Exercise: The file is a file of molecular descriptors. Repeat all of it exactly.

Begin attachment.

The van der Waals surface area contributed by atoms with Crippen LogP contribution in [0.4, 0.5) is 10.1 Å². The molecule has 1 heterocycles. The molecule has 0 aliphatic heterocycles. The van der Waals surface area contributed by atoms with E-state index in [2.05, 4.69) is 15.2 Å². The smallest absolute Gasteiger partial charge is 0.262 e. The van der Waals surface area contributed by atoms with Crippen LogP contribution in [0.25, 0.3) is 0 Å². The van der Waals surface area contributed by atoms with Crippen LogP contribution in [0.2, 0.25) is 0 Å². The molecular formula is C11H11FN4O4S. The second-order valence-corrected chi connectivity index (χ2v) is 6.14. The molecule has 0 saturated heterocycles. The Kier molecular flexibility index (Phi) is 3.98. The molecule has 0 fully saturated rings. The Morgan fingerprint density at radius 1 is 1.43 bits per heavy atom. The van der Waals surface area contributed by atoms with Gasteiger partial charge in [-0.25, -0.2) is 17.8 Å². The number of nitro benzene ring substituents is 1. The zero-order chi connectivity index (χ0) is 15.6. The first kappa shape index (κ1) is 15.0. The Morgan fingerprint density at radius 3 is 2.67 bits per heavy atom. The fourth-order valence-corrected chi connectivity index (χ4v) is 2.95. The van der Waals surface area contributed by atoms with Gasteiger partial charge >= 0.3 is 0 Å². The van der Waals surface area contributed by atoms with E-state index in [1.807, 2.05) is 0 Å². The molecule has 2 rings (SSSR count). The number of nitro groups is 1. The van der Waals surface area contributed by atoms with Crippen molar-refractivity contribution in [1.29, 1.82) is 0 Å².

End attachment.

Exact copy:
The van der Waals surface area contributed by atoms with Crippen LogP contribution in [0.4, 0.5) is 10.1 Å². The molecule has 1 heterocycles. The molecule has 0 aliphatic heterocycles. The van der Waals surface area contributed by atoms with E-state index in [2.05, 4.69) is 15.2 Å². The smallest absolute Gasteiger partial charge is 0.262 e. The van der Waals surface area contributed by atoms with Crippen LogP contribution in [0.25, 0.3) is 0 Å². The van der Waals surface area contributed by atoms with Crippen LogP contribution in [0.2, 0.25) is 0 Å². The molecular formula is C11H11FN4O4S. The second-order valence-corrected chi connectivity index (χ2v) is 6.14. The molecule has 0 saturated heterocycles. The Kier molecular flexibility index (Phi) is 3.98. The molecule has 0 fully saturated rings. The Morgan fingerprint density at radius 1 is 1.43 bits per heavy atom. The van der Waals surface area contributed by atoms with Gasteiger partial charge in [-0.25, -0.2) is 17.8 Å². The number of nitro benzene ring substituents is 1. The zero-order chi connectivity index (χ0) is 15.6. The first kappa shape index (κ1) is 15.0. The Morgan fingerprint density at radius 3 is 2.67 bits per heavy atom. The fourth-order valence-corrected chi connectivity index (χ4v) is 2.95. The van der Waals surface area contributed by atoms with Gasteiger partial charge >= 0.3 is 0 Å². The van der Waals surface area contributed by atoms with E-state index in [1.807, 2.05) is 0 Å². The molecule has 2 rings (SSSR count). The number of nitro groups is 1. The van der Waals surface area contributed by atoms with Crippen molar-refractivity contribution in [1.29, 1.82) is 0 Å².